How to Reduce Microplastic and Microfibre Pollution From Your Washing

Up to 64% of our clothes are made from synthetic and non-biodegradable materials such as polyester, nylon and acrylic. Whilst this is great for the sports industry or for fast fashion where costs are kept low, the reality is that these materials release tiny plastic particles called microfibres that cause havoc on our ecosystems.

What are Microfibres?

A microfibre is a small, plastic thread, thinner than human hair and under 5mm in length. The majority of these fibres come from polyester and can be released into the air and into our water supplies.

Microfibre Pollution

When we put our clothes or any other household textiles made of synthetic materials into the washing machine, the friction created in the wash causes the material to release microfibres into the water. One University of California study states that a city the size of Berlin releases the equivalent of 500,000 plastic bags in microfibres during washing every single day.

Once the microfibres are in the water they absorb nasty chemicals and can be eaten by sea creatures. These toxic chemicals can then make their way up the food chain and have been found in our everyday produce such as mussels, honey and tap water.

Examples of food chains affected by microfibers

How Can We Stop Microplastic Pollution?

The easiest way to prevent microplastic pollution is to choose natural fibres like cotton. Sometimes this isn’t possible as fabrics like polyester have qualities that make them better suited for when we’re exercising or need protection from extreme weather. 

For when we do need to use synthetic fibres, there are some easy everyday actions that we can take in order to reduce microplastic pollution.

  • Filling the washing machine – A full washing machine means that the items have less room to move around, reducing friction between the items and therefore reducing the number of microfibres released.
  • Reduce tumble drying – Similar to washing, tumble drying clothes can cause friction and more microfibres to be released. Air drying clothes will reduce the number of fibres released.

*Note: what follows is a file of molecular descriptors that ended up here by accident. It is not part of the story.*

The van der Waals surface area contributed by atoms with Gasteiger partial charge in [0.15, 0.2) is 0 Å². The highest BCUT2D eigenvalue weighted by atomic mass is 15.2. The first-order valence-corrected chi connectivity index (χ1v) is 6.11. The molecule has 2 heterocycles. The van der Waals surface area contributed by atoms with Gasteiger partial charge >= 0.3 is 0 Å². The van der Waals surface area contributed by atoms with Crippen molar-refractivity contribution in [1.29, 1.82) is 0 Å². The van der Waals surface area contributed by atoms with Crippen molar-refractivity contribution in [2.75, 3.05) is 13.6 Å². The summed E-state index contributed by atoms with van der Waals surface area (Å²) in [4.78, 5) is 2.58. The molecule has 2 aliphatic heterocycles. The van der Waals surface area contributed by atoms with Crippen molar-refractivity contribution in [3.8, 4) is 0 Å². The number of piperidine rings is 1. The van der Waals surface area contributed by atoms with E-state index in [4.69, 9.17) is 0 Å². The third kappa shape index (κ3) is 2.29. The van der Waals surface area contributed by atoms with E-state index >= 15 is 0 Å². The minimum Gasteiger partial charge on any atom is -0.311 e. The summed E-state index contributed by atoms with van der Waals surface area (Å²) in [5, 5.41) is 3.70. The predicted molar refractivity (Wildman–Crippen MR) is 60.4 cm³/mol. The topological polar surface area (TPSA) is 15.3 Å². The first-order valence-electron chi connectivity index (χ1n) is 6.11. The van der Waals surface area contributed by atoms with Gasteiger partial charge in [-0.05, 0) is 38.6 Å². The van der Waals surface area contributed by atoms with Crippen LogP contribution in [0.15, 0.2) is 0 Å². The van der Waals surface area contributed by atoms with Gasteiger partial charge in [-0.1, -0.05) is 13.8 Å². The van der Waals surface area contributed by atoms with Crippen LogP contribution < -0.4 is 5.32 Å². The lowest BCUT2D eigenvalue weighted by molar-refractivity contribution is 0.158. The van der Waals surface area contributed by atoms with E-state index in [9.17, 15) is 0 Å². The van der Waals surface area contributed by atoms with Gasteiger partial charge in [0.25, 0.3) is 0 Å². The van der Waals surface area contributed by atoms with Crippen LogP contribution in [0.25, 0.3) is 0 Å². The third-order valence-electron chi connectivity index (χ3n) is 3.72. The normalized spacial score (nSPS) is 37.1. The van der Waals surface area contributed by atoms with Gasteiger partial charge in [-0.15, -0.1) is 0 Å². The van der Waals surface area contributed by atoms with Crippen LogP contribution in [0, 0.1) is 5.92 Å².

• Use a microfibre filter – These devices go inside or connect to your washing machine to catch microplastics during the wash, reducing the number that get washed down the drain. 

Microfibre Filters for Your Washing Machine

A microfibre filter is something that everyone should consider if they’re conscious about their impact on the environment. 

These filters come in different forms and can be either attached to most washing machines or simply placed inside the machine with the washing. 

They work by simply catching the microfibres before they leave the washing machine to be released into our oceans and drinking water supply. The below products are examples of the best microfibre filters on the market.

GUPPYFRIEND Washing bag 

The GUPPYFRIEND washing bag is a patented product that you simply put your washing inside before putting in the wash. The bag is self-cleaning and made of a micro-filter fabric that both prevents microfibre breakage and filters out microplastics before they are released into the water. After use, you can dispose of the microfibres with your normal waste disposal.

  • The GUPPYFRIEND bag itself does not release any microfibres into the water.
  • Stops microfibre breakage at the source.
  • Reduces 86% of microfibre breakage in synthetic material.
  • Created by a not-for-profit organisation.

Filtrol Lint Filter 

The Filtrol is a patented reusable microfibre and lint filter that you can attach externally to your washing machine. The filter can also prevent other materials such as pet hair, sand or metal shavings from reaching the water supply that can cause blockages in your septic tank or public water supply.

  • Prevents premature drainage failure.
  • Large canister that can be used several times before needing to be emptied.
  • Compatible with most washing machines.
  • Captures several types of non-biodegradable materials.

The Microfibre Filter 

This filter is made from durable polypropylene and is capable of capturing microfibres as small as 72 microns. The majority of other filters available feature a 160-180 mesh, whereas this filter has a market-leading 200 steel mesh filter capable of capturing 90-100% of microfibres. 

It is one of the most cost-effective and purse-friendly microfibre filters on the market.

  • Market-leading 200 mesh count.
  • Affordable option suitable for most budgets.
  • Compatible with most washing machines.
Microfiber filter

Cora Ball

Unlike other popular laundry balls that capture larger, bio-degradable fibres, Cora Ball is a laundry ball that you can simply place in the washing machine with your clothes to prevent microfibres from entering your drainage system. Cora Ball’s unique structure collects the microplastics into a pile that you can easily remove from the wash and dispose of with your usual household waste.

  • 5-year product lifetime.
  • Doesn’t require emptying or cleaning.
  • Prevents microfibres shedding and collects ones that do.
Cora ball